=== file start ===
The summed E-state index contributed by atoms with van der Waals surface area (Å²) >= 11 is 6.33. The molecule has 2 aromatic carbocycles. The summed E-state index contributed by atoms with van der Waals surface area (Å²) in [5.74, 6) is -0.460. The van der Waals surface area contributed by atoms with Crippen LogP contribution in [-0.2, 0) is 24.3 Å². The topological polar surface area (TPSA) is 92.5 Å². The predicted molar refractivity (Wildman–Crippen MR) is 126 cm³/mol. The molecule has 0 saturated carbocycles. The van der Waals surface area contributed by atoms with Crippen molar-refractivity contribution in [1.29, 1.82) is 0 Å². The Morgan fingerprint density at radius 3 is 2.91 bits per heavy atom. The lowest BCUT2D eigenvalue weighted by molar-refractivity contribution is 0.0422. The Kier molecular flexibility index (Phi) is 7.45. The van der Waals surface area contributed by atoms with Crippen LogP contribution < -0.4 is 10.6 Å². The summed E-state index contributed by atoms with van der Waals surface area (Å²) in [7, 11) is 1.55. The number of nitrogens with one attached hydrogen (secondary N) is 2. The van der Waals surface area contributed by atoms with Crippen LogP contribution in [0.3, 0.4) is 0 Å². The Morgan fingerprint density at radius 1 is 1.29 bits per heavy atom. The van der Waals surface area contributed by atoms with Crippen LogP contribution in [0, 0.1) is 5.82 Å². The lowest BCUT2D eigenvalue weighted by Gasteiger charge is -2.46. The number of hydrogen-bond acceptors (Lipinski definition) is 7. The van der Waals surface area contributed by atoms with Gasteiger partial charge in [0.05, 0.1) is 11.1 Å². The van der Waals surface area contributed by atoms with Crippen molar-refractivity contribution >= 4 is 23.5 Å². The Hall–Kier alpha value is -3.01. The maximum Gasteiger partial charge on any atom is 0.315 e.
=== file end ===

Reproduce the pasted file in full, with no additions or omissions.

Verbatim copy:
The summed E-state index contributed by atoms with van der Waals surface area (Å²) >= 11 is 6.33. The molecule has 2 aromatic carbocycles. The summed E-state index contributed by atoms with van der Waals surface area (Å²) in [5.74, 6) is -0.460. The van der Waals surface area contributed by atoms with Crippen LogP contribution in [-0.2, 0) is 24.3 Å². The topological polar surface area (TPSA) is 92.5 Å². The predicted molar refractivity (Wildman–Crippen MR) is 126 cm³/mol. The molecule has 0 saturated carbocycles. The van der Waals surface area contributed by atoms with Crippen molar-refractivity contribution in [1.29, 1.82) is 0 Å². The Morgan fingerprint density at radius 3 is 2.91 bits per heavy atom. The lowest BCUT2D eigenvalue weighted by molar-refractivity contribution is 0.0422. The Kier molecular flexibility index (Phi) is 7.45. The van der Waals surface area contributed by atoms with Crippen LogP contribution < -0.4 is 10.6 Å². The summed E-state index contributed by atoms with van der Waals surface area (Å²) in [7, 11) is 1.55. The number of nitrogens with one attached hydrogen (secondary N) is 2. The van der Waals surface area contributed by atoms with Crippen LogP contribution in [0.3, 0.4) is 0 Å². The Morgan fingerprint density at radius 1 is 1.29 bits per heavy atom. The van der Waals surface area contributed by atoms with Crippen LogP contribution in [0, 0.1) is 5.82 Å². The lowest BCUT2D eigenvalue weighted by Gasteiger charge is -2.46. The number of hydrogen-bond acceptors (Lipinski definition) is 7. The van der Waals surface area contributed by atoms with Gasteiger partial charge in [0.05, 0.1) is 11.1 Å². The van der Waals surface area contributed by atoms with Crippen molar-refractivity contribution >= 4 is 23.5 Å². The Hall–Kier alpha value is -3.01. The maximum Gasteiger partial charge on any atom is 0.315 e.